As you'd expect, Hypoxi emphasises that best results come from positive lifestyle adjustments that can be maintained. Avoid sugar, alcohol, foods high in fat. Stick to a nutritional and balanced diet. Drink enough water. Hypoxi isn't a shortcut or an excuse to eat what you want. Like any sensible program, it's about being realistic and consistent — and for me that meant allowing myself a few cheats here and there, without feeling guilty.


My Hypoxi Results

It's important to stay motivated and find exercise you enjoy doing. Whatever that may be. I've always enjoyed running and getting into the zone to put aside work stress. But as we all know, on-the-job realities can sometimes make it hard to get away consistently. That had been my lunchtime gym experience. I found the 30 minute nature of Hypoxi sessions really achievable for that reason. I could feel my metabolism firing up and not only stuck to a good eating regimen, but gradually shifted towards eating less, but more often — with plenty of protein in each meal.

Inspired, I even carved out time for a weekly weights session with a trainer. Free weights use several muscle groups (which is great for fat burning), but my main focus there was to begin the process of adding mass to my chest and arms. My main weight loss/cardio came from Hypoxi. For 14 sessions: 30 minutes, three times a week, for four and a half weeks. (Normally you do 12 initial sessions in four weeks, but my busy schedule at Lifehacker, Gizmodo and Kotaku meant we had to shift things around a little).

I'm 35 years old and 185cm tall. I first weighed in at 86kg. That gave me a Body Mass Index (BMI) in the overweight range. Putting aside the debate around BMI as an assessment tool, I clearly stood to benefit from losing a little of the old tyre. My waist was 87cm. Hips: 92cm. Stomach: 93cm.

And so the results! I'm now 80.7kg. That's 5.3kg in four and a half weeks, almost entirely down to Hypoxi and eating smarter. My BMI is now squarely in the healthy range even for guys younger than me. And I've already added a little bulk to my biceps and triceps with the weights. My waist was 87cm; it's now 82.5cm. Hips: down from 92 to 88cm. Stomach: 87.5cm. That's 14cm across the three measurements and I'm chuffed that I need to buy new jeans.

Could I have achieved similar results by hitting my gym's treadmill or elliptical for an hour, three times a week, over the same period? Probably. But I keep asking myself why didn't I do that months ago? And I wonder if the results in targeted areas like my stomach would be the same. I've actually paid for a couple of extra 'maintenance' Hypoxi sessions, but from a cost-perspective, do see myself migrating back to the gym at lunch now that I'm fired up and motivated. I'm determined not to fall back into my old cycle.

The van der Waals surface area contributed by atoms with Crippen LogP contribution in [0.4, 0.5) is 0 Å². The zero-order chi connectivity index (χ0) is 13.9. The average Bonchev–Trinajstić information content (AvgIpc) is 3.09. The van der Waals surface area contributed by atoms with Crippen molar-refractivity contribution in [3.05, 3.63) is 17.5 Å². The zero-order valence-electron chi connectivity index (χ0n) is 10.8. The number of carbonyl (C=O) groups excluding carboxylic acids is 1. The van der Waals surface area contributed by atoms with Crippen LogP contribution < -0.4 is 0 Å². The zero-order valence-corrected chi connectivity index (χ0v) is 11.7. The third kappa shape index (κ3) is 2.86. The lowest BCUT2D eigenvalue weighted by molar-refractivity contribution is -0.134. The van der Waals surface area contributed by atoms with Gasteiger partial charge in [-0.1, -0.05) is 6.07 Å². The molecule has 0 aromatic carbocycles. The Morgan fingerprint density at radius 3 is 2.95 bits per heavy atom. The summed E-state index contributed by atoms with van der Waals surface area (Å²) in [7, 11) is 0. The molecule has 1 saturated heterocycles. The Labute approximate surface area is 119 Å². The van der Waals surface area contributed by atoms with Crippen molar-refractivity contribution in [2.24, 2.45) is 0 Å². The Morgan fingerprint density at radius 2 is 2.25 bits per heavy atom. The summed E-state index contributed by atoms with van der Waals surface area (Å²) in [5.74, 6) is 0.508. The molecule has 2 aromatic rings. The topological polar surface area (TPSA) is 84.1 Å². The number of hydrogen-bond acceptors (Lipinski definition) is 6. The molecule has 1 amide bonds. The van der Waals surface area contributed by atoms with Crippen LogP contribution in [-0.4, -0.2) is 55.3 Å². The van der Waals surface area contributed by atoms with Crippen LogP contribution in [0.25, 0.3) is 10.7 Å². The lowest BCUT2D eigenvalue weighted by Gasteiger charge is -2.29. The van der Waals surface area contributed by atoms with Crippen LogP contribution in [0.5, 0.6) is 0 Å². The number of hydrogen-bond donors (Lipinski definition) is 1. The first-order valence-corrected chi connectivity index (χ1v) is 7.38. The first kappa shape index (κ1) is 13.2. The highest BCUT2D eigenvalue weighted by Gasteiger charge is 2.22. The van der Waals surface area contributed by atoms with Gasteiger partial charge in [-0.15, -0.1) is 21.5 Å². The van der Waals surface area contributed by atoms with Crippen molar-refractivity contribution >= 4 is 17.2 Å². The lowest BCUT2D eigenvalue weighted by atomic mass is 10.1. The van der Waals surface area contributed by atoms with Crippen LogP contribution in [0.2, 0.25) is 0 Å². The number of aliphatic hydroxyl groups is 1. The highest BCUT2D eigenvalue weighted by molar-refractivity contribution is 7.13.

To encourage you to keep coming back, Hypoxi's ongoing session rates are cheaper than the initial $690 for 12 sessions over four weeks (prices may vary slightly from location to location). You can sign up for a free trial, but my advice is to look out for deals that pop up from time-to-time on sites like Groupon. An introductory block of three sessions sometimes gets listed for around $79.

Hypoxi is suitable for most men and women, regardless of your current size or fitness level. Given the cost, I feel it's best geared to those who have already tried the gym or boot camp, but still find certain spots hard to shift. Or those who, like me, have found it hard to get to the gym for an hour and need a general kick start (and kick up the arse).

Follow me on Twitter at @danny_allen if you have any questions or want to keep track of my progress.

WATCH MORE: Healthy Living News & Ideas

Comments

    Your maximum heart rate calculation doesn't seem to be one of the accepted methods of calculating it, unless it is just a really bad typo and you meant the age old 220 - age formula (Haskell and Fox), but given you're 35 even that doesn't work mathematically.

    if 145bpm represents the upper level of 60% of your MaxHR, then your MaxHR used for the calculation is 241bpm, death...

    if 130bpm represents the upper level of 50% of your MaxHR, then your MaxHR used for the calculation is 260bpm, also death...

    So Hypoxi works because of the Sunk Cost fallacy?

    If that's what it takes for some people then yeah okay I'm for it I guess.